After a dramatic day in federal Labor politics, two things
are now clear. One is that Kevin Rudd didn't have the numbers
to become prime minister.
After the February 2012 leadership ballot, Rudd said he
wouldn't challenge again - unless he was drafted by an
overwhelming majority of the Labor party and the position was
The second is Julia Gillard believes she has Tony Abbott's
measure - despite consistent opinion polls and internal party
research pointing to the contrary.
The question now is - is the Labor leadership stable?
Will Labor's polling worsen to the point caucus goes begging
to Rudd mid-year, perhaps in the final week of parliament
before the winter break and the federal election campaign
which starts in August?
Rudd would not be breaking his word in that case, if Labor
felt it must harness his immense public popularity to get it
over the line in September.
Gillard insisted on Thursday the leadership "business" was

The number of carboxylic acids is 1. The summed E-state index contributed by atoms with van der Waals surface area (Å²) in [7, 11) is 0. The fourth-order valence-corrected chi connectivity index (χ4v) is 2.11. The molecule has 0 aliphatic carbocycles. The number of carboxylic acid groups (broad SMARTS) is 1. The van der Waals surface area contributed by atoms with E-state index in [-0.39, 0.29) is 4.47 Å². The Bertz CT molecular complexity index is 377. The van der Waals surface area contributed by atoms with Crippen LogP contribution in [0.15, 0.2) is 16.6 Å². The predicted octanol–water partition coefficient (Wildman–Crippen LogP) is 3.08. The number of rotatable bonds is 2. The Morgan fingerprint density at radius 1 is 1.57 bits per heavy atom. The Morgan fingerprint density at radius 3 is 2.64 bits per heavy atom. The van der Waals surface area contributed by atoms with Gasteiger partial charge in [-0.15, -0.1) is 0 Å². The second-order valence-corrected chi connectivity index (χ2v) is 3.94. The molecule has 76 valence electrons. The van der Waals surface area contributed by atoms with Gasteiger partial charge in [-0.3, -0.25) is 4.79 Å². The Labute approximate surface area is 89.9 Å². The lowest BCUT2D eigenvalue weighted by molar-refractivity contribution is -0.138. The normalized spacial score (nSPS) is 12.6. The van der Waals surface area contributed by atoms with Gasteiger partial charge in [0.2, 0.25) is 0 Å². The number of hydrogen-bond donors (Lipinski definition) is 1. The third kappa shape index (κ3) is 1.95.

But there will be ongoing concerns about her government's
focus, underneath a lingering cloud of voter distrust in the
Simon Crean - who was sacked by Gillard on Thursday after
demanding a caucus ballot and telling her he was backing Rudd
- highlighted these worries.
And former Hawke-Keating government minister was clearly
disappointed Rudd didn't grab the opportunity he had created
for the former prime minister.
"It meant me putting my differences aside with Kevin," he
"He should have run, there's no question about that.
"That in itself would have been an important cleansing for
Perhaps so, but Gillard prevailed.
The self described "feisty woman" again cemented her
And Rudd lives on - with clean hands - to fight another day.
For others, the retribution was swift.
Crean was stripped of his ministries and parliamentary
secretary Richard Marles fell on his sword.
Open Rudd backer and chief government whip Joel Fitzgibbon
also is gone, together with deputy whips Ed Husic and Janelle
And while Gillard believes voters will reject Abbott's
"relentless negativity" and embrace Labor's plans for the
future, the trust deficit is a tough nut to crack.
Gillard will need to do two things if she is to move on from
the tumult and heal the party.
First, find a way of incorporating Crean's wisdom into a new
narrative for her Labor government and battered ALP state
branches across the country.
And, second, integrate Rudd in a more constructive way into
the Labor campaign.
One way or another, his popularity could still drag the
government from the brink of political oblivion.